It seems that at this point we have exhausted every option…but there must be more to it than this. The only other alternative is repairing our lives from the inside-out, starting with the heart. (“steel energy” promotes change from the outside-in) Since we cannot muster up the strength on our own, it must come from an outside source.
“The only way to live in this adventurewith all its danger and unpredictability and immensely high stakesis in an ongoing intimate relationship with God. The control we so desperately crave is an illusion. Far better to give it up in exchange for Gods offer of companionship, set aside stale formulas so that we might enter into an informal relationship.” -John Eldredge
The primary element in this type of informal relationship with Father is love. There is no reason for it, no method to obtain it, for it is freely given. Love casts out fear. Love is wholeness; it repairs that which was broken. Whatever we’re doing, if it’s not repairing something that’s broken, it’s not love. If religiosity does not bind up the brokenhearted, it’s not love. We were made for love, and God is love. We were made to experientially receive His love, which makes us whole. It robs us from the steel tomb and replaces “steel energy” with something completely different. When we plug into this energized (from heaven), experiential, agape love, which is based on relationship and not on our ability to be “good Christians,” then our destinies become much more clear. Once we know who we are, what we do comes naturally, though still not without process.
When this becomes the dominant reality, living as a testimony in our hearts regarding who we are and to whom we are related, everything else changes.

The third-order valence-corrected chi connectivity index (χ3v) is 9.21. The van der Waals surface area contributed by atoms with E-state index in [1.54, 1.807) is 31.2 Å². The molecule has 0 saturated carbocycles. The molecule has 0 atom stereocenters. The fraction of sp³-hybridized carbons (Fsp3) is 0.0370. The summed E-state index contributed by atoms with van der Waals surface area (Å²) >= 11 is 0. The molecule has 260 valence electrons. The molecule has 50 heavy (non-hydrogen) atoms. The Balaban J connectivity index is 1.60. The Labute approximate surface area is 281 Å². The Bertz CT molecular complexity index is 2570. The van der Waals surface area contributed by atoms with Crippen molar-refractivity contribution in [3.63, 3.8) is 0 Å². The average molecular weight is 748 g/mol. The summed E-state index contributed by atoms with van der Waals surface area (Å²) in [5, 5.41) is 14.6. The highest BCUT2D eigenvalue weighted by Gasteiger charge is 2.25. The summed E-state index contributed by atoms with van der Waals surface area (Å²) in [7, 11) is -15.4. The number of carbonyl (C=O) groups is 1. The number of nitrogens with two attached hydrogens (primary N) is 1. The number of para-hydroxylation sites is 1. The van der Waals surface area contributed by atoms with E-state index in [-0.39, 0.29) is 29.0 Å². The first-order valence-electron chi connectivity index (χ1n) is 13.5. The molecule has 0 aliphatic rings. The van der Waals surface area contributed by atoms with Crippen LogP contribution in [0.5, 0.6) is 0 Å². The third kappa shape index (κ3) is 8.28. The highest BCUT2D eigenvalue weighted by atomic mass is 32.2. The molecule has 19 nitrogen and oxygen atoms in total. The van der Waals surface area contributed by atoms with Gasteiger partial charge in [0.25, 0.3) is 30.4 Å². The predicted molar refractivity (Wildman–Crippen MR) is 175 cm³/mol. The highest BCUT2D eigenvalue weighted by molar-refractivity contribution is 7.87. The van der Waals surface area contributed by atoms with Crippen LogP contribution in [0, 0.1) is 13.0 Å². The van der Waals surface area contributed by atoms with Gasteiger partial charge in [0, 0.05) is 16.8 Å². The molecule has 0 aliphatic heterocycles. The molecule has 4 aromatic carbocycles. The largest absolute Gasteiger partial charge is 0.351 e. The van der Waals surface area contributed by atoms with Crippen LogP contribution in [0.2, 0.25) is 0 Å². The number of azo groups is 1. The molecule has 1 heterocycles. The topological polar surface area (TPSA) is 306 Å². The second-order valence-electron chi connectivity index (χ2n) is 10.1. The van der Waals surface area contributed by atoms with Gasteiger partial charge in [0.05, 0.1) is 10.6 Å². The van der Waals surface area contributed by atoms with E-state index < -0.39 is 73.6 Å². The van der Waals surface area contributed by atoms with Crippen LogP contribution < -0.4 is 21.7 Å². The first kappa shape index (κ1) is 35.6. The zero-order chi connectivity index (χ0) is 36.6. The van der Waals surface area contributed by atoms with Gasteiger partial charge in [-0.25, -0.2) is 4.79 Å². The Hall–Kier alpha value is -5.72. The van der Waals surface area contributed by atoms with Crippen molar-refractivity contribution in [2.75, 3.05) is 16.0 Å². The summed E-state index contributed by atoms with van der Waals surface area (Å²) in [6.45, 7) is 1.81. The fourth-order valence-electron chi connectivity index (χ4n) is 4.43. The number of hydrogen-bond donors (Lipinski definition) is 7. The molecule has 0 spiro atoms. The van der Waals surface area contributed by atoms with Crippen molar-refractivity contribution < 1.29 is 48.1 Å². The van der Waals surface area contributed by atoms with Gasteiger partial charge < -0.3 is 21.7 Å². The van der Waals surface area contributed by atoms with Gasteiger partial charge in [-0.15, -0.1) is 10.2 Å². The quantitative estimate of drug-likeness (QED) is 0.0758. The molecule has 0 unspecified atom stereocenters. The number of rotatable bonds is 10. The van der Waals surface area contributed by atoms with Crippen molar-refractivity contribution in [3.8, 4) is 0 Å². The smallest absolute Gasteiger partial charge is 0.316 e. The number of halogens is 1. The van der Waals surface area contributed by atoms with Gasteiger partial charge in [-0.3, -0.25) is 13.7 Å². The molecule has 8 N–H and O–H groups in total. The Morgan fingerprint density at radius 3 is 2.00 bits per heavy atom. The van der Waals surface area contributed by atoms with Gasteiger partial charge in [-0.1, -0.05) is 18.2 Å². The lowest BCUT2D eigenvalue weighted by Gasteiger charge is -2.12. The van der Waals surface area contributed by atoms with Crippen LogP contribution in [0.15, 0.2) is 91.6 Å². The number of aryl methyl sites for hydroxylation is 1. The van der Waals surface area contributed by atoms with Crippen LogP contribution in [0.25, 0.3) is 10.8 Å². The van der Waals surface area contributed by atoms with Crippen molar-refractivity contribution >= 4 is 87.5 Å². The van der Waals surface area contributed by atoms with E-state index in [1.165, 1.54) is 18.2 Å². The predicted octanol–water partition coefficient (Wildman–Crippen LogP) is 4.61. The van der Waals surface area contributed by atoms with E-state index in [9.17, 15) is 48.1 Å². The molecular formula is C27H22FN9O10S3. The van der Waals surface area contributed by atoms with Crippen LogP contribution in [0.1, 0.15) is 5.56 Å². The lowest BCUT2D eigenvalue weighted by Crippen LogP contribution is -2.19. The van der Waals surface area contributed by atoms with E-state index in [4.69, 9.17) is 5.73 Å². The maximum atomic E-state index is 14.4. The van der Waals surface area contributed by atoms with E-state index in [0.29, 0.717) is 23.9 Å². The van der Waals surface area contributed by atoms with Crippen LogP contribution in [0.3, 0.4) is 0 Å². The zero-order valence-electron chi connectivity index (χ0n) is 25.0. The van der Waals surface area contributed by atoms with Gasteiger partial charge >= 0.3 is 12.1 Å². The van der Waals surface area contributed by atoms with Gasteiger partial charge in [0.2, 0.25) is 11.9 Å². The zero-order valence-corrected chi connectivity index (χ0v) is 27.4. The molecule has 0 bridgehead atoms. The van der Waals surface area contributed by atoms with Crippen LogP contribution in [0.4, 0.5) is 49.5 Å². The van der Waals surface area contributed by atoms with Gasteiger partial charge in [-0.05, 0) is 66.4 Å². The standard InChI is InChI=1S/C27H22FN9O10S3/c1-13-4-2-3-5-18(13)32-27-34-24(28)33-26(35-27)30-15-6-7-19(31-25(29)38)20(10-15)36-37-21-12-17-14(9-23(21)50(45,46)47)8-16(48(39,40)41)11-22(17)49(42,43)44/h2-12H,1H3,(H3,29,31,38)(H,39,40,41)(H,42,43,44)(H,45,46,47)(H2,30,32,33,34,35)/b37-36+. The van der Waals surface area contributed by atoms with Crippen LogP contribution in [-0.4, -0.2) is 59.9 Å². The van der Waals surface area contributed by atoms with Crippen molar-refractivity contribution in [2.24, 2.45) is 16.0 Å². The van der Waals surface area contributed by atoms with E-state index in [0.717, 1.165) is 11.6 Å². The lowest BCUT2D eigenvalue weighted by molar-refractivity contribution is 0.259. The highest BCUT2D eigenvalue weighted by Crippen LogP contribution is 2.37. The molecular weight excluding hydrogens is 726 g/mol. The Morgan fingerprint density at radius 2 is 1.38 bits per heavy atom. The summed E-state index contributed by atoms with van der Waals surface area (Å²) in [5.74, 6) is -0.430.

Something mysterious happened this past Sunday at church. A family had shared their story during the service and at the end they simply said, “This is our living room, and we’re just going to sit down and hang out here for a while. If anyone wants to come up we’ll pray for you.”
I felt drawn. It’s one of those moments you have no idea what is happening, other than it’s about to happen. I went and sat down beside Charlie, the father and husband of the family:
I really just needed to sit and be held by a grown man for a long time because there’s something restorative to it. To feel his stubble pricking my face, protruding over my bald head. His breast was my crown and his heart the jewel, radiating, sharing its own glory with me.
Letting in the love until it overflowed.
It was beautiful…
“This is what I’m like all the flippin’ time. I will never stop. I will never let you go.”
If you liked this article, check out: Tin Man: We can all lose heart
Shane is currently in the initial stages of developing a life coaching practice for young adults experiencing the Quarter-Life Crisis. Subscribe to Shane’s blog for more ideas on the Quarter-Life Crisis and God’s Father heart for your life.